Lady Deborah Vernon Moulden was Lady Mayoress (married to the Lord Mayor) between 1919-1921.
Early Life and Career
Deborah Vernon Drake-Brockman (1887-1965) was born in West Guilford, Western Australia on June 18, 1887, the child of Frederick Slade Drake-Brockman, a WA explorer and Surveyor-General of that state, and Grace Ellen Bussell, the daughter of a wealthy WA family for which the town of Busselton is named and a woman famous in her own right after having saved shipwrecked passengers off the coast of Western Australia’s Redgate Beach in 1876 when she was only sixteen years old.
One of very few girls allowed to be educated at the Guilford Grammar School for boys, Deborah was the third of seven children whose childhoods allowed them the opportunity to play with the Aboriginal children of the local area. She would eventually become known as Dr Buller Murphy in later life, after her first husband, as a benefactor of the University of Western Australia, was honoured posthumously in 1932, and Deborah was included in the honours by the University bestowing an honorary Doctorate of Laws upon her. Deborah would also eventually write a book in 1958 called An Attempt to Eat the Moon, a collection of Aboriginal stories.
Throughout Deborah’s service as Adelaide’s Lady Mayoress, she embraced the social interaction aspect of the role while also paying particular attention to the opportunity she had to make positive differences to her adopted South Australian society. Described in one newspaper article, covering her entertainment of two visiting vocalists, as...
wearing modish toilette of tete de negre satin, ostrich feather, boa to match, and small toque of the same shade, and flowing veil
It is easy to imagine a woman of celebrity appeal possessing a joie de vivre that was eye-catching and magnetic.
Among other good causes, Lady Hackett was associated with the Charity Carnival Committee; football charity matches; the Sailors, Soldiers and Nurses’ Relatives and the Adelaide Children’s Hospital – for which she was able to raise £20,000 in 1921 and was quoted in the press as saying,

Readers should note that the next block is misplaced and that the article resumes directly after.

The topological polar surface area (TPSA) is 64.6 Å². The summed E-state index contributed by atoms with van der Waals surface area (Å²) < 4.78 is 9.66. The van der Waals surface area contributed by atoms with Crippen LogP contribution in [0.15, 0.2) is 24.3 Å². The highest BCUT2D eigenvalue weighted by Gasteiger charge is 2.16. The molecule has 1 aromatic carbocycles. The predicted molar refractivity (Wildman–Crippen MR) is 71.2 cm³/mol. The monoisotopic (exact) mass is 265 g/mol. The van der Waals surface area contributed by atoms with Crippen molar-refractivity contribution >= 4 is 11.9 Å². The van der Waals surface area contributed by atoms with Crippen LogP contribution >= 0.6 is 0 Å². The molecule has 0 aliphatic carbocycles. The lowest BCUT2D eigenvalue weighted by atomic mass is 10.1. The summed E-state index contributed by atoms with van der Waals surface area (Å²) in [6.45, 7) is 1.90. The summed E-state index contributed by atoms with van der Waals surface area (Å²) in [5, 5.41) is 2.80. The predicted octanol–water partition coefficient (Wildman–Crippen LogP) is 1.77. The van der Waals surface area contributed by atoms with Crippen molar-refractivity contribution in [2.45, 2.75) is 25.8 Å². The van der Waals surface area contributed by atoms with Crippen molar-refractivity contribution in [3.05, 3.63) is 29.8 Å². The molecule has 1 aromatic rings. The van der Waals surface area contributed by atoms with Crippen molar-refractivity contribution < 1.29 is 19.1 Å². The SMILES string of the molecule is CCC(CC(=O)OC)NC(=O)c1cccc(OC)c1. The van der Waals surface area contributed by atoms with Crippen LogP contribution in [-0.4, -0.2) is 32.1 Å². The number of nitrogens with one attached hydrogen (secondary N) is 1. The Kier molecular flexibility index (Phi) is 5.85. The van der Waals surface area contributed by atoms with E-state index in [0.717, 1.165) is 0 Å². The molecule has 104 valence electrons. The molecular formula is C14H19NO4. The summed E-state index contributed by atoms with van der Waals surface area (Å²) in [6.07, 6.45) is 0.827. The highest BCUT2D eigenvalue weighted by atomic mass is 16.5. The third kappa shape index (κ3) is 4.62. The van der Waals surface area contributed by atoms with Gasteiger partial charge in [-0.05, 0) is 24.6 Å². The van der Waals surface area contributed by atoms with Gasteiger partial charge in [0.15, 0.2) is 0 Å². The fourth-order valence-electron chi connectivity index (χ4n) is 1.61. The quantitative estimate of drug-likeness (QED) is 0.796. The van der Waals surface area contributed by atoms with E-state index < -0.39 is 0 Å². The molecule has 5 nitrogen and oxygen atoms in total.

I am willing to do anything in my power to help … and if a committee is formed, to place my services at its disposal
Deborah was known by many names throughout her life, as she was married three times in total. In 1905, as an 18-year-old she became the wife of John Winthrop Hackett, a man forty years her senior, with whom she had four daughters and a son in WA. When John, the editor of the newspaper the West Australian, was knighted in 1911 Deborah became Lady Hackett. However, she was widowed in 1916, when Sir John passed away from heart disease. She married Frank Beaumont Moulden in Adelaide in 1918, not long before he was voted in as Adelaide’s Lord Mayor, and as Frank had no children of his own he step-parented and helped raise Deborah’s. Frank was knighted in 1922, after which time Deborah became known as Lady Moulden, but sadly, Sir Frank passed away in 1932 from a cerebral haemorrhage. Deborah found herself widowed for a second time, and it wasn’t until 1936 that she married for her third and final time – this time in Melbourne to barrister, Basil Buller Murphy, a younger man by eight years. She was to remain married to him until his death in 1963 – a total of 27 years.
Deborah was a tireless worker for the community, not only while she served as Lady Mayoress of Adelaide, but either side of that role also. A Girl Guide Leader from 1918 until 1935, Lady Moulden was also a recipient of La Medaille de la Reconnaissance Française, an award made by the French Government for her efforts to raise money for the World War One war effort. She did this, in 1916, by editing a huge publication of 1136 pages called The Australian Household Guide, designed to advise housewives on how to comprehensively manage a home. The book was republished in 1940 under the title of Lady Hackett’s Household Guide, but this time the editor was listed as Deborah Buller Murphy - another of Deborah’s identifying names.
The Citizens of Adelaide presented Lady Moulden with a diamond necklace of fourteen large and three small stones, plus a diamond clasp, in appreciation of what they saw as her unstinting loyalty to the City of Adelaide and her complete commitment to improving the welfare of its citizens by utilising the opportunities that the office of Lady Mayoress afforded to make significant imporvements.
Lady Moulden was an extremely well-travelled individual. During her marriage to Sir Frank Moulden she was able to travel to Canada, England and the United States, as well as back to Western Australia to research mining interests relating to the mining of the rare minerals tantalite and wolfram (tungsten). It was Deborah’s very strong belief that tantalite would become a sought-after resource that convinced her to keep pursuing her mining interests, and throughout World War Two the Australian Government used her tantalum in the development of radar.
Lady Moulden’s parting words at the end of her term as Lady Mayoress of Adelaide:
[I have] to thank South Australia for so much. When [I] came here … it was a big wrench to leave the State which had been [my] home, but, thanks to [you] all [I feel today] that [I am] a South Australian.
Two of the happiest years of [my] life had been spent in the office of Lady Mayoress. True, they were strenuous times, but they left behind happy memories that would never be effaced. There had been two sides to [my] work – the social side and the charitable side – and on the latter [I] lay emphasis, for if [I] had only entertained, many wonderful friendships would have been missed which [I have] made in every section of society.